Russia threatens UK saying it will make passage for British warships ‘difficult’ through disputed Black Sea

RUSSIA has issued a threat to the UK saying it will make it “difficult” for British warships to pass through the disputed Black Sea.

Andrei Kelin, 64, the Russian ambassador to the UK, has spoken out following the incident with Britain’s HMS Defender as it sailed near Crimea in June this year.

The Ministry of Defence has disputed claims made by Russia that “warning shots” were fired in the path of the warship.

Defence officials said “no warning shots were fired” and HMS Defender was simply carrying out an “innocent passage through Ukranian territorial waters in accordance with international law”.

However, Kelin has now claimed the destroyer was not on an “innocent passage” but a demonstrative one, according to a Russian news outlet.

Kelin said: "We did not say that we would open fire, as some parliamentarians may have said, but next time it will be much more difficult for them, because this is not the first time a British warship has done this."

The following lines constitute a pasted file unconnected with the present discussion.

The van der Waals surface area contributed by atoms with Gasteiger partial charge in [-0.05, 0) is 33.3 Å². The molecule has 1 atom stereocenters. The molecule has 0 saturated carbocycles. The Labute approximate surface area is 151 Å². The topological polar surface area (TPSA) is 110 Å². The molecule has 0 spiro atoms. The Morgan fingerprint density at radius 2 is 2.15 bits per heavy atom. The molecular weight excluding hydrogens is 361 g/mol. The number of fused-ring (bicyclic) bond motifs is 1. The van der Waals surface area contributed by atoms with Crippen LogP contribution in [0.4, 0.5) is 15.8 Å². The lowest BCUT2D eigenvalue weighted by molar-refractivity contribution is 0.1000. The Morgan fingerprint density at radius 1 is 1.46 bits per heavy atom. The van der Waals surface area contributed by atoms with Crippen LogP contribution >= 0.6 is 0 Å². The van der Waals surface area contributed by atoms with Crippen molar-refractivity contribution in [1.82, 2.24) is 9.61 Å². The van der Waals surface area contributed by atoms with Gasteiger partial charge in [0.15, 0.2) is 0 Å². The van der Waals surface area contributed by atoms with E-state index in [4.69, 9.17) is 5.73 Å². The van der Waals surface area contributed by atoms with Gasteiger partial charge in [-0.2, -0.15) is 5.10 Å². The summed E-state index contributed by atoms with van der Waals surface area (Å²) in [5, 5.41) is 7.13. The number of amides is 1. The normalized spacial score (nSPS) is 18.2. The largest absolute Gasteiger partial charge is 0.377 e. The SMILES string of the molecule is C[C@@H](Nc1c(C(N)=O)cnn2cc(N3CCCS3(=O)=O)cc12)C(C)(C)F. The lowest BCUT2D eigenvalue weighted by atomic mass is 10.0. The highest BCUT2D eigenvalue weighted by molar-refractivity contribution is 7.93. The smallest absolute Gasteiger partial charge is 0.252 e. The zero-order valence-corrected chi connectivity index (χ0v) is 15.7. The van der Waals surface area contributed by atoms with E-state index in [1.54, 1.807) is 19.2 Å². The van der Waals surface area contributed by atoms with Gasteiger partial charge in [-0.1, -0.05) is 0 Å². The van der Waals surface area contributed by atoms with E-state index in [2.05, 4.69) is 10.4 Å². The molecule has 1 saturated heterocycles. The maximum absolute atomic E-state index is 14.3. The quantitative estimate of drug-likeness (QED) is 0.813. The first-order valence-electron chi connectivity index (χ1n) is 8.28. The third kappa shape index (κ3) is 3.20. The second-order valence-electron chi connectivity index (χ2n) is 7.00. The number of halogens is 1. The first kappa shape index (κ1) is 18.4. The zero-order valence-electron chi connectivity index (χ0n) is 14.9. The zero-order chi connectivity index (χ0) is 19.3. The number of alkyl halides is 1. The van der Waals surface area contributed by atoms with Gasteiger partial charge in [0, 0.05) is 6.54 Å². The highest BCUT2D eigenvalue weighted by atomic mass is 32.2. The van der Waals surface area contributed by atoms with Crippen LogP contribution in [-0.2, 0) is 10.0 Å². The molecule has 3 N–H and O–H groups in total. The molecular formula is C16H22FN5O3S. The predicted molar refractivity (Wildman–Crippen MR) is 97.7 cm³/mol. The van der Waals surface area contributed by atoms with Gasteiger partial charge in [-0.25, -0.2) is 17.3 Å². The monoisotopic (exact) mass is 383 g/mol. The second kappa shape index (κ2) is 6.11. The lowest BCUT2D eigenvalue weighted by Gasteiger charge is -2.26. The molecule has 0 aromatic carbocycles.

Russia's President Vladimir Putin previously called the incident with the HMS Defender a “provocation”.

The Royal Navy warship had been sailing from Odessa in southern Ukraine to Georgia and passed south of the Crimea peninsula, an area which Russia took over in 2014.

Moscow claims the waters are part of Russian territory but the UK says the ship was in a commonly used and internationally recognised transit route.

UK Defence Secretary Ben Wallace said: "As is routine, Russian vessels shadowed [the ship's] passage and she was made aware of training exercises in her wider vicinity."

A source reportedly told the BBC that the ship was there to “make a point” and to “assert its right to freedom of navigation in international waters”.

Russia’s defence ministry claimed the ship’s entry into its waters amounted to a “gross violation” and called the action “dangerous”.

A tweet from the Russian embassy in the UK said: "HMS Defender turns HMS Provocateur and violates Russian border. Not exactly a 'routine' transit, is it?"

The BBC journalist onboard the ship during the incident reported hearing “hostile warnings over the radio as the warship's crew prepared for a possible confrontation.”

The reporters also said he saw more than 20 aircraft overhead and a pair of Russian coastguard boats that were just 100m away at times.

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